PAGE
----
Canadian Human Rights Commission 2018 Annual Report Shows Little Improvement for Disabled Canadians

For Immediate Release |  April 25, 2019

In 2010, Canada ratified the UN Convention on the Rights of Persons with Disabilities (CRPD), which provided Canada a road map to follow to ensure that people with disabilities have full enjoyment of their human rights, but Canada was slow to begin implementing the CRPD.  For example, it was only in 2018 that the Government of Canada introduced Bill C-81, the Accessible Canada Act.  “Speak Out, as the Canadian Human Rights Commission (CHRC) has titled its 2018 Annual Report, reads to us like a call to action to speak our truth on the discrimination that people with disabilities encounter in Canada,” states Jewelles Smith, Chairperson of the Council of Canadians with Disabilities (CCD). “Far too many of us face oppression and discrimination, while going to school, at work and doing the activities that many Canadians take for granted but for people with disabilities often mean navigating barriers, which are often systemic in nature,” states Pat Danforth, CCD 1st Vice Chair.

In 2018, 52 percent of the complaints received by the Commission were on the ground of disability and half of those complaints were related to mental health.  Disability-based complaints increased by 33 percent in 2018.  This is only a partial picture of the discrimination encountered by persons with disabilities, as the CHRC only addresses cases of discrimination that occurred in Federal jurisdiction, with provincial commissions also receiving a high proportion of complaints from people with disabilities.

The CHRC monitors progress on Canada’s implementation of the Employment Equity Act. “CCD was extremely disappointed to learn that for federally regulated employers in the private sector absolutely no progress has been made with respect to improving the representation of people with disabilities in the workforces of these employers.  Given that they have had nearly a quarter century to advance since the Act passed in 1995, it is hard to believe that there is actually any will for compliance,” states Ms. Danforth.

What we read in the Commission’s Annual Report sadly underscores the importance of comments made by Ms. Catalina Devandas-Aguilar, the United Nations Special Rapporteur on Disability Rights, to the Governments of Canada when she concluded her official visit to Canada.  “…I have noticed that discussions about the rights of persons with disabilities are still framed in terms of social assistance, rather than from a human rights-based approach. While the Canadian Charter of Rights and Freedoms enshrines the right to non-discrimination, and federal, provincial and territorial human rights laws recognize a duty to accommodate, which allows for individual remedies, this is insufficient to ensure a systemic transformation of society.  I would like to remind the authorities that the CRPD embraces a substantive model of equality, which goes beyond non-discriminatory approaches towards the full inclusion and participation of persons with disabilities. Therefore, more proactive governmental responses are needed to ensure systemic change …”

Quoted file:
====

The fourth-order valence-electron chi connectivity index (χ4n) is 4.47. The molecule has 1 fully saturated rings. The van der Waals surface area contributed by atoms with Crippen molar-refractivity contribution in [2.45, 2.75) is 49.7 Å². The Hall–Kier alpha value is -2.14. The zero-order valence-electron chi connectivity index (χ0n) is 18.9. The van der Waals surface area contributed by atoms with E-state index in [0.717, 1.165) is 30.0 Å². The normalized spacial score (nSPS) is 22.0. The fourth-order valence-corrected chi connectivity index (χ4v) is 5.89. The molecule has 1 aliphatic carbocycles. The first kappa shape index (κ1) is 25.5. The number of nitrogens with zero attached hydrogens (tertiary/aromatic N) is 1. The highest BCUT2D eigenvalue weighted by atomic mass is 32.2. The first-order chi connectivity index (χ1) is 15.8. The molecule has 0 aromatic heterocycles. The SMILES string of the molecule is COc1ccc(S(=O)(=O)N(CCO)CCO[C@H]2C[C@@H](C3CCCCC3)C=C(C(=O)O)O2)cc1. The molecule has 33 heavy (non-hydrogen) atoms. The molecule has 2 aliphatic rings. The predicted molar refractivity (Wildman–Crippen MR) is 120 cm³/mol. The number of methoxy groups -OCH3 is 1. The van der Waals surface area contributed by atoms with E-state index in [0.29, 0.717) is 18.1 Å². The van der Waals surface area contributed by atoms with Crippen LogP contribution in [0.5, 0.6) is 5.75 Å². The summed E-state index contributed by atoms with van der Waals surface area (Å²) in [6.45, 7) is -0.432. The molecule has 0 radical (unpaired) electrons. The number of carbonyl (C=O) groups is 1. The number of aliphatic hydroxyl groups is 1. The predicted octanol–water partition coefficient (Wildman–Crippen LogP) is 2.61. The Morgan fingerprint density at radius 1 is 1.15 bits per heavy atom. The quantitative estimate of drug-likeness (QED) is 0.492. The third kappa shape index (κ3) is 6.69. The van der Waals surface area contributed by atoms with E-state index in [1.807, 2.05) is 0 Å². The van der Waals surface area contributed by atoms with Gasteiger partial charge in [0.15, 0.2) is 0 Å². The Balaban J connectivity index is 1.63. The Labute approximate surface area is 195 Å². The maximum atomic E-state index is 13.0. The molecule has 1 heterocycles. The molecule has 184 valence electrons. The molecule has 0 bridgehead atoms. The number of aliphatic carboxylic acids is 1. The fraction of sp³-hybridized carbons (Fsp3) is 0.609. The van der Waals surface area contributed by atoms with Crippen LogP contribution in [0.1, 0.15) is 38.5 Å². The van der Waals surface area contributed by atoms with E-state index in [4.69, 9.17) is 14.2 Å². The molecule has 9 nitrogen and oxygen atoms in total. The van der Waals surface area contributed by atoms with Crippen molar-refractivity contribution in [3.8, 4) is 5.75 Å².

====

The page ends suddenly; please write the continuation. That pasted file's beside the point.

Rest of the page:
The data provided by Speak Out on disability discrimination will be shared with the UN’s CRPD Committee, which is preparing for its second review of Canada’s progress on implementing the UN CRPD. “In June, the Canadian disability community will be providing input to the UN Committee for its List of Issues Prior to Reporting (LOIPR) for Canada and, to be sure, we will be flagging the concerns identified by the CHRC, particularly the lack of progress by federally regulated employers in the private sector to employ more people with disabilities,” states Mr. Estey, CCD Government and Community Relations Officer. “We will use our personal experience of discrimination and oppression to bolster the statistics provided by the Commission.”


For More Information Contact:

Jewelles Smith, CCD Chairperson – Email:
Pat Danforth, CCD 1st Vice Chair – Tel.: 250 383-4443, Cell.: 250 896-8545, Email:
Steven Estey, Government and Community Relations Officer – Email:
April D’Aubin, Research Analyst – Tel.: 204-947-0303, Email:

About the Council of Canadians with Disabilities (CCD)

The mission and mandate of the Council of Canadians with Disabilities (CCD) are as follows:

Mission - The Council of Canadians with Disabilities (CCD) is a social justice organization of people with all disabilities that champions the voices of people with disabilities, advocating an inclusive and accessible Canada, where people with disabilities have full realization of their human rights, as described in the UN Convention on the Rights of Persons with Disabilities.

Mandate - The Council of Canadians with Disabilities (CCD) unites advocacy organizations of people with disabilities to defend and extend human rights for persons with disabilities through public education, advocacy, intervention in litigation, research, consultation and partnerships.  CCD amplifies the expertise of our partners by acting as a convening body and consensus builder.